In conclusion, main limitations of this study were small number of analyzed patients. Our study showed that laparoscopic colorectal surgery has good clinical and oncological outcome. Based on our experience, the laparoscopic approach has an advantage over open surgery in resectable (R0) colorectal tumors. In cases when R0 resection cannot be performed, the method of choice is open surgery. The introduction of new technologies in colorectal cancer surgery is a great challenge for every surgeon. We will strive to increase the number of laparoscopic surgery cases in the future and to introduce the newest procedures into our surgical practice.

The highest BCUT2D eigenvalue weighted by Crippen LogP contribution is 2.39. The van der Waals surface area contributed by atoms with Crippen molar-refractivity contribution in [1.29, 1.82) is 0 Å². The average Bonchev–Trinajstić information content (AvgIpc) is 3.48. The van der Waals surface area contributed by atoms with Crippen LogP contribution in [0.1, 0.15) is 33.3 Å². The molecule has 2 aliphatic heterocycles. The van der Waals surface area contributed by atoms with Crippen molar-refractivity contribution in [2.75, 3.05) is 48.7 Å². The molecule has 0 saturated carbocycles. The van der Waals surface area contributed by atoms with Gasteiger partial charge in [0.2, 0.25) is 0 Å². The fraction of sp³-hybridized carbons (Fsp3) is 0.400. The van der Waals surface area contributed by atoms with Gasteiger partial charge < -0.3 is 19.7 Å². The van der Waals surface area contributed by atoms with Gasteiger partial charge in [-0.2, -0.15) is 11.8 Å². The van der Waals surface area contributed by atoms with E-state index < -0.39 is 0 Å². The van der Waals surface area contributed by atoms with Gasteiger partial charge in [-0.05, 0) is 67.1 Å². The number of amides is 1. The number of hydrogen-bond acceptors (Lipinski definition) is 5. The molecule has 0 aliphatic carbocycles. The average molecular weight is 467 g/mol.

Dodatak

Declaration of Interests

Authors declare no conflicts of interest.

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O članku

jezik rada: engleski
vrsta rada: izvorni naučni članak
DOI: 10.2298/AOO200728006D
primljen: 28.07.2020.
revidiran: 29.10.2020.
prihvaćen: 29.10.2020.
objavljen onlajn: 27.11.2020.
objavljen u SCIndeksu: 03.04.2021.
metod recenzije: jednostruko anoniman
Creative Commons License 4.0